With LB Council (Again) Mum, State Senate Committee Advances AB 1401 That Would Prohibit Cities From Applying Parking Minimums On Residential, Comm'l And Other Developments Within Half Mile Walking Distance of Public Transit
State Senator Umberg abstains in Committee ("no vote recorded"); bill has already passed Assembly 51-17-11 with O'Donnell voting "no," Rendon voting "yes" and Gipson "no vote recorded"
|(July 8, 2021, 3:57 p.m.) -- The state Senate Housing Committee today (July 8) voted 6-2 -- with state Senator Tom Umberg (D, SE LB-west OC) abstaining ("no vote recorded") -- to advance AB 1401 that would prohibit local governments in counties with over 600,000 residents (such as LA County and OC) to prohibit applying parking requirements for residential, commercial and other developments if the parcel is within one-half mile walking distance of major public transit stops.
AB 1401 would effectively remove the ability of the City of Long Beach and other LA County cities to require a developer of a multi-unit residential or commercial building (presumably even a high rise tower) to provide parking if the building is within a half mile from a frequent bus or train stop.
The bill also provides that if a project provides parking voluntarily, a public agency may impose requirements on that voluntary parking to require spaces for car share vehicles, requires spaces to be shared with the public or require parking owners to charge for parking.
Today's Housing Committee vote advances AB 1401 to the state Senate Appropriations Committee (a non-policy committee/state budget gatekeeper) one step from the state Senate floor. The bill's state Senate co-authors are Scott Wiener (D, SF) and Nancy Skinner (D, Berkeley.)
On June 1, AB 1401 passed the Assembly on a 51-17-11 vote, with LB area Assemblyman Patrick O'Donnell voting "no", Assembly Speaker Anthony Rendon (D, NLB-Paramount) voting "yes", and Assemblyman Mike Gipson (D, NLB-Carson) recorded as "no vote recorded."
Among those voting "yes" was Assemblyman Kevin Kiley (R, Rocklin), who announced yesterday he's among the candidates seeking to replace Newsom in the upcoming recall election.
The Long Beach City Council (again) remained silent as AB 1401 advanced. (The bill has been pending since Feb. 19, 2021.) The LB Council's "state legislation committee [Uranga, Austin, Richardson] didn't discuss AB 1401 and no incumbent LB Councilmember agendized the bill for a LB policy position. City management also failed to oppose the bill despite the LB Council-approved 2021 "state legislative agenda" that recites City opposition to bills that reduce local control including on land use issues.
[Scroll down for further.]
Supporters of AB 1401 argued that housing is more important than parking, an argument commonly offered by "urbanists" who say parking requirements increase the cost of building new housing. The Committee's legislative analysis includes a statement by AB 1401 author Assemblywoman Laura Friedman (D, Burbank/Glendale) which states:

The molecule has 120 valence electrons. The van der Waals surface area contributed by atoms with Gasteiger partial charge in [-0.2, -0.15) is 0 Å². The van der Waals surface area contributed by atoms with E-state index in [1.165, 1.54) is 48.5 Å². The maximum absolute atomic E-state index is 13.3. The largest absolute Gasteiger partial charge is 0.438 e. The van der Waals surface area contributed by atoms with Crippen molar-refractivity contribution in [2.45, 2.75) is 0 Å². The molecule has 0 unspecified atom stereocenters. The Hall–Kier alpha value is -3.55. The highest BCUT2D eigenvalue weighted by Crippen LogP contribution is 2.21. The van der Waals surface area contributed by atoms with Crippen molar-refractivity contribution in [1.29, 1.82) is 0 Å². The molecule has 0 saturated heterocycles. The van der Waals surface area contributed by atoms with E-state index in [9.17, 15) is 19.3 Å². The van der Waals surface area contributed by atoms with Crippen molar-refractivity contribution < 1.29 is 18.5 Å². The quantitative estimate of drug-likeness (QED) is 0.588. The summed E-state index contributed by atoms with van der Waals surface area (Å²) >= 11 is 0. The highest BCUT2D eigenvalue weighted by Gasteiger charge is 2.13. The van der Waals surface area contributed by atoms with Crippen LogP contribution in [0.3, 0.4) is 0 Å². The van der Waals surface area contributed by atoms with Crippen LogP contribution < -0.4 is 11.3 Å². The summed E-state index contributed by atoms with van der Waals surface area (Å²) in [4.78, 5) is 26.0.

California is experiencing a housing crisis and we need to consider all options to reduce the overall cost of housing. There are plenty of communities that have access to high-quality transit, or where cars are underutilized, that need housing far more than they need parking. Yet, many cities require residential or commercial developments to provide on-site parking. Apartments must include one or two parking spots per unit, and commercial properties must provide one space for every 100-200 square feet (frequently causing more space to be provided for parking than for the business itself). Mandatory parking requirements have led to an oversupply of parking spaces; Los Angeles County has 18.6 million parking spaces, or almost two for every resident. These requirements worsen California’s housing shortage by raising the cost of housing. On average, garages cost $24,000-$34,000 per space to build, a cost passed on to households regardless of whether they own a car. Additionally, on-site parking takes up space that could otherwise be used for additional units. AB 1401 doesn't prohibit property owners from building on-site parking. Rather, it would give them the flexibility to decide how much parking to provide, instead of requiring them to comply with a one-size-fits-all mandate.
The legislative analysis sums up opposition as follows:
A coalition of housing and equity advocates are opposed to this bill unless it is amended to take into account zero parking minimums already provided to 100% affordable projects under state density bonus law. This coalition writes that these existing benefits provide a competitive edge for these projects in many markets, which would be eliminated by this bill. Several local governments and community groups are opposed because parking requirements should be established at the local level based on community needs and because parking should be project specific.
blog comments powered by Disqus
Recommend LBREPORT.com to your Facebook friends:
Follow LBReport.com with:
Contact us: mail@LBReport.com